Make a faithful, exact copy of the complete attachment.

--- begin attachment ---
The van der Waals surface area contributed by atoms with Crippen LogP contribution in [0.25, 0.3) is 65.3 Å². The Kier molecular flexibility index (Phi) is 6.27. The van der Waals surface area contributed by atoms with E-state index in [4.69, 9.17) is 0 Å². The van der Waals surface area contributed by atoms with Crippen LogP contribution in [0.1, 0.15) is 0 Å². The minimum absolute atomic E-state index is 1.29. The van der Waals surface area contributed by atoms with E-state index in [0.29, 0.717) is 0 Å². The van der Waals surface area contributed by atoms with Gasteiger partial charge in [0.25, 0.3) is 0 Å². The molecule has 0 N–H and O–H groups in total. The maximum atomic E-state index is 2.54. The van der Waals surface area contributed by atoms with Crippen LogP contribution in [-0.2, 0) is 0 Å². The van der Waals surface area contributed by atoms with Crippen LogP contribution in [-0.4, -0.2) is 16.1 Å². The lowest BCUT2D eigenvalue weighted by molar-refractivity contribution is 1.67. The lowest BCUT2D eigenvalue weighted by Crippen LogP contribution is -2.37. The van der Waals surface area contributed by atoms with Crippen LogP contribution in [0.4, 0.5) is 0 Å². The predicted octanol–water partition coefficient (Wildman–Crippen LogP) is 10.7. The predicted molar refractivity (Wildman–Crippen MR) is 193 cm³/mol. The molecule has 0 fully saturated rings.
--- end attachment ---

The van der Waals surface area contributed by atoms with Crippen LogP contribution in [0.25, 0.3) is 65.3 Å². The Kier molecular flexibility index (Phi) is 6.27. The van der Waals surface area contributed by atoms with E-state index in [4.69, 9.17) is 0 Å². The van der Waals surface area contributed by atoms with Crippen LogP contribution in [0.1, 0.15) is 0 Å². The minimum absolute atomic E-state index is 1.29. The van der Waals surface area contributed by atoms with E-state index in [0.29, 0.717) is 0 Å². The van der Waals surface area contributed by atoms with Gasteiger partial charge in [0.25, 0.3) is 0 Å². The molecule has 0 N–H and O–H groups in total. The maximum atomic E-state index is 2.54. The van der Waals surface area contributed by atoms with Crippen LogP contribution in [-0.2, 0) is 0 Å². The van der Waals surface area contributed by atoms with Crippen LogP contribution in [-0.4, -0.2) is 16.1 Å². The lowest BCUT2D eigenvalue weighted by molar-refractivity contribution is 1.67. The lowest BCUT2D eigenvalue weighted by Crippen LogP contribution is -2.37. The van der Waals surface area contributed by atoms with Crippen LogP contribution in [0.4, 0.5) is 0 Å². The predicted octanol–water partition coefficient (Wildman–Crippen LogP) is 10.7. The predicted molar refractivity (Wildman–Crippen MR) is 193 cm³/mol. The molecule has 0 fully saturated rings.